The French prime minister has announced that the planned fuel tax increase—the cause of riots and protests that have swept across the country—will be postponed by at least six months because the “unity of the nation” is at risk.
On Tuesday, after a weekend of rioting that saw President Emmanuel Macron’s popularity plummet to its lowest-ever level, Prime Minister Edouard Philippe said the so-called “carbon tax,” which aimed to increase taxes on petrol and diesel, will no longer be introduced on January 1.
The protests have been called the “gilet-jaunes” (yellow-vest) because of the yellow-vests that drivers in France are obliged to carry in their cars.
“The French who have donned yellow vests want taxes to drop, and work to pay. That’s also what we want. If I didn’t manage to explain it, if the ruling majority didn’t manage to convince the French, then something must change,” Philippe said in a televised address, quoted by Reuters.
The proposal was part of Macron’s plan to tackle climate change and transition to green energy. But by disproportionately affecting poorer people—who pay a higher proportion of their income on fuel and often live in parts of the country where public transport is less accessible—it stoked the popular perception that Macron was elitist and indifferent to the plight of “forgotten France.”
The protests that ensued witnessed the worst violence that France has seen for half a century, with hundreds of arrests and at least 133 injured on Saturday alone. Shops were looted, national monuments were vandalized and cars were set on fire.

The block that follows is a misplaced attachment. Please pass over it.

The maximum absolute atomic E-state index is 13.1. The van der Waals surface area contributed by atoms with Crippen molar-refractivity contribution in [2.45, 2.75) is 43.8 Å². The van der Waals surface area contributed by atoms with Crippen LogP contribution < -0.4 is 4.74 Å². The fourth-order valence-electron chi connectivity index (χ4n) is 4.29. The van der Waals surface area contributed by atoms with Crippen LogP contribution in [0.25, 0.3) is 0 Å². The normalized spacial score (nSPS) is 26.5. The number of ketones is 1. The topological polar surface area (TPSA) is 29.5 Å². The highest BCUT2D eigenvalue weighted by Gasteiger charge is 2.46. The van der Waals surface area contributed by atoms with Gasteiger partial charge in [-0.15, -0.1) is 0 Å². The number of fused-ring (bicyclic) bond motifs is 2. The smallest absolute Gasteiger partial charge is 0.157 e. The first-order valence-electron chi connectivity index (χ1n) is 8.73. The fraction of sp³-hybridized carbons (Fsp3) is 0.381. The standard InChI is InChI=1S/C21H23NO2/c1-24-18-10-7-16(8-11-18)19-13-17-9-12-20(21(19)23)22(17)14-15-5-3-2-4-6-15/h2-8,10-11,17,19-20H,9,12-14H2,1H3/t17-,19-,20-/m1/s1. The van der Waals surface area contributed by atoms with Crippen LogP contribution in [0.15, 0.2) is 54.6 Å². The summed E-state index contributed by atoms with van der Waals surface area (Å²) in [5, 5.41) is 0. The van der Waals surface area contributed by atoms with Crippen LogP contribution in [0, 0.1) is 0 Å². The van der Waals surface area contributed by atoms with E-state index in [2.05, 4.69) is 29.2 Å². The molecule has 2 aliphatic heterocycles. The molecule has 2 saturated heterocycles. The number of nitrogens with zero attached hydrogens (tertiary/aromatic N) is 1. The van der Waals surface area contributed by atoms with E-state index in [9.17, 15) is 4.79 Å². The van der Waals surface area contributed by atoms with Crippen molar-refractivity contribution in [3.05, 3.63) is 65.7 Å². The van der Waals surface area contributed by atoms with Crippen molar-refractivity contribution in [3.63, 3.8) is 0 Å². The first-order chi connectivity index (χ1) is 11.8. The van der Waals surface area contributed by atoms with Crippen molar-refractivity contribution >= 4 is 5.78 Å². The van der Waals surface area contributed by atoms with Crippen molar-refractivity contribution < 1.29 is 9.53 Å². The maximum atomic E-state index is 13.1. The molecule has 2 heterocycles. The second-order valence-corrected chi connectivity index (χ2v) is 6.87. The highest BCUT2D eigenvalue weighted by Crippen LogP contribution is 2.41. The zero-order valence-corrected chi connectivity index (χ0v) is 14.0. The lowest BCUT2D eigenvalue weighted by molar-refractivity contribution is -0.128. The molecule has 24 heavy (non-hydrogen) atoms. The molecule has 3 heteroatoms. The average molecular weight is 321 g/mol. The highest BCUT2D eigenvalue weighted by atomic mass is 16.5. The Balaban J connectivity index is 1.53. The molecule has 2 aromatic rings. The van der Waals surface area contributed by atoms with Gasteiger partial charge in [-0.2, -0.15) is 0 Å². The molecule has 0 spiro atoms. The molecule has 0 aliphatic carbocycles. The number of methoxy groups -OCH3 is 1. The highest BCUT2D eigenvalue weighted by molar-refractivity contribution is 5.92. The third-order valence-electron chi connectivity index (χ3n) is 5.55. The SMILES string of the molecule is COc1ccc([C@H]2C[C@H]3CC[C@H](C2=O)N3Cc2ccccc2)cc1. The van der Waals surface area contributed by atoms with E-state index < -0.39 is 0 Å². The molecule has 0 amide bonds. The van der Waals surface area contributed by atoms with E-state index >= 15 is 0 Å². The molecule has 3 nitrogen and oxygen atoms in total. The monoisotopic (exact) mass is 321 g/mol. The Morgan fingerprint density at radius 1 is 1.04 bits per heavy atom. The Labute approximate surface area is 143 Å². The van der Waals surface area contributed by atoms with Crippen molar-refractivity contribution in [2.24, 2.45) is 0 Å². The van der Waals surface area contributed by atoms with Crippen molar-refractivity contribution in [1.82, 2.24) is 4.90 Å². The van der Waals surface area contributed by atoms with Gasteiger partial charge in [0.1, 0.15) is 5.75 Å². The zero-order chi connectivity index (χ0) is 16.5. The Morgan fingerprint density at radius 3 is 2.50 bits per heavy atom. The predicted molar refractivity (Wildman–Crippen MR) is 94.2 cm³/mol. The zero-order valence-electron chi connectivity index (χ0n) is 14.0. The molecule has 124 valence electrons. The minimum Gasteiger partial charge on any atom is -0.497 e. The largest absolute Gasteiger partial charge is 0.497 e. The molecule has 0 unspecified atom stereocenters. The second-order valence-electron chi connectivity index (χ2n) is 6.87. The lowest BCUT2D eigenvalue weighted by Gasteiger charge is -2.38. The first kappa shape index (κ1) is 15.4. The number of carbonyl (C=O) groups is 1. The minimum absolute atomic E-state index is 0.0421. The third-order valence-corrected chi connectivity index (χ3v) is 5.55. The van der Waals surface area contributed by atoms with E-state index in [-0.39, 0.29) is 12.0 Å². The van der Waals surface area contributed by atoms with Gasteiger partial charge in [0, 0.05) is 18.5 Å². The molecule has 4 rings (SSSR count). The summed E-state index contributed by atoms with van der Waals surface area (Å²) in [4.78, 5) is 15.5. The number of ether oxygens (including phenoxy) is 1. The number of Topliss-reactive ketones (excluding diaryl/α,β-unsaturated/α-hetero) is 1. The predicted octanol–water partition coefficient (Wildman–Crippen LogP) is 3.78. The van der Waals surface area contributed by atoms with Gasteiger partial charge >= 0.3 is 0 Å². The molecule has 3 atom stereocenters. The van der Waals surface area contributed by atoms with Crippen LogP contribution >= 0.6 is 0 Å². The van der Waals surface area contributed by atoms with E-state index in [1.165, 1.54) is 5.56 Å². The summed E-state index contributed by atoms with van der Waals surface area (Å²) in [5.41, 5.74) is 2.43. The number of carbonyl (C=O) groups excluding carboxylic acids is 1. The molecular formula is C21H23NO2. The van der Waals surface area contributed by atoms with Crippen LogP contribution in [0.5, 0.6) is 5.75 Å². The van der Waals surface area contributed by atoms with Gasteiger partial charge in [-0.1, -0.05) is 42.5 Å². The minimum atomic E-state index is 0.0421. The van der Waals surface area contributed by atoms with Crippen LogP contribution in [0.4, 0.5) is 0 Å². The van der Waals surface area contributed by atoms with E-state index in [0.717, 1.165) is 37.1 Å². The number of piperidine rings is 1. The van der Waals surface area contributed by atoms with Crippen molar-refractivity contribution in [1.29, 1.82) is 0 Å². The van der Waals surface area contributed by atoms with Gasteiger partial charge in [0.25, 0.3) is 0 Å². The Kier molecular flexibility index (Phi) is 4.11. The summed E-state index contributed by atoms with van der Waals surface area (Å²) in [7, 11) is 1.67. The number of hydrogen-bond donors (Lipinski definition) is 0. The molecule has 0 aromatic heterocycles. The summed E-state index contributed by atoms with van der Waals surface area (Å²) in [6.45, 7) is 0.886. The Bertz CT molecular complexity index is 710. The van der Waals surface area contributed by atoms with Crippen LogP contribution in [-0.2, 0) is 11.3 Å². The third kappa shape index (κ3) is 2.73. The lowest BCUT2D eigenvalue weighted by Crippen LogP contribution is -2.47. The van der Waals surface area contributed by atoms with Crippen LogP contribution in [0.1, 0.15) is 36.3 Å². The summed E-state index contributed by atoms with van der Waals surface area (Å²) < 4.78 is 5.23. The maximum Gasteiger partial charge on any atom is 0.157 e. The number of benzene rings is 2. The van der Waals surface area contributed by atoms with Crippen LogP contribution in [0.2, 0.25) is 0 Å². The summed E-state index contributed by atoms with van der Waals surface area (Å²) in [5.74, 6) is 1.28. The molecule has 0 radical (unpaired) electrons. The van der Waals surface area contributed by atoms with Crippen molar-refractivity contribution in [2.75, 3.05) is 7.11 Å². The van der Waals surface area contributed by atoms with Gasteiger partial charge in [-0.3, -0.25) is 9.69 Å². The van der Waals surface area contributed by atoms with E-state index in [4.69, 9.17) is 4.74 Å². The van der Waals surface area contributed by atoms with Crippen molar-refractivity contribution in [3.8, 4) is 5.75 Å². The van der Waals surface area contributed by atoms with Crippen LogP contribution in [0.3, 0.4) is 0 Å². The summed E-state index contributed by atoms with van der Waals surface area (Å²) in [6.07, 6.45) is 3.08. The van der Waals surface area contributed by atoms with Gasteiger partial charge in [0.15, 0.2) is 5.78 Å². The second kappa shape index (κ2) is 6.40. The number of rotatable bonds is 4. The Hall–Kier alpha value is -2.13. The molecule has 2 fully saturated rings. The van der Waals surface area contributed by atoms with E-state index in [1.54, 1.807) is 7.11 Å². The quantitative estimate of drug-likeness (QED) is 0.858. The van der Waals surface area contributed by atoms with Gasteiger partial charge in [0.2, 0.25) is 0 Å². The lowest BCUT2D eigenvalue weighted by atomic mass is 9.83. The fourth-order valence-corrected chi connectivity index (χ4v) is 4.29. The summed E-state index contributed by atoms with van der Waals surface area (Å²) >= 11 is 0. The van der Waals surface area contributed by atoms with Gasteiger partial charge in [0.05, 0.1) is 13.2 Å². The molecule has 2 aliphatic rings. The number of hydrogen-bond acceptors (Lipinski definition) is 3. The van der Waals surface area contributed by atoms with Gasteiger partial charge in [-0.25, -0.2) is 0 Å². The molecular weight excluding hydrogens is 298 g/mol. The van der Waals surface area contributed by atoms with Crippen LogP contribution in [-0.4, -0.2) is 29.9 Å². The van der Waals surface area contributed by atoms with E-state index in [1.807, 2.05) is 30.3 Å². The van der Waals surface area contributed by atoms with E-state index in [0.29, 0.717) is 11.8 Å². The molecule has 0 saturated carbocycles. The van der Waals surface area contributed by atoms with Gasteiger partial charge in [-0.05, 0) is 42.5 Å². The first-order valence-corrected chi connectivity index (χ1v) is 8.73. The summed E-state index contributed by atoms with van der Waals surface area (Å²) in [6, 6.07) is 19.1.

Philippe said that someone would have “to be deaf or blind” to ignore the anger and, despite the government’s conviction that the proposal is essential to combating climate change, “no tax deserves to risk unity of the nation.”
The same day, a new poll by Ifop-Fiducial for Paris Match and Sud Radio was published, placing Macron’s approval rating at its lowest ever level. At 23 percent, it was down six points on the previous month and placed him at the same level as France’s last president, Francois Hollande—when Hollande received the same score in late 2013, he was billed as the least popular leader in modern French history.
With the poll conducted late last week, it remains unknown how the weekend of riots and Macron’s subsequent U-turn will have played out with the electorate. It marks a departure from Macron’s usual defiance that some have said was teetering on arrogance.
“It’s a first step that could have come weeks ago without all the rancor,” Benjamin Cauchy, one of the founding organizers of the Yellow Vests, said, according to Bloomberg. “But the French won’t be satisfied with just crumbs, they want the whole baguette.”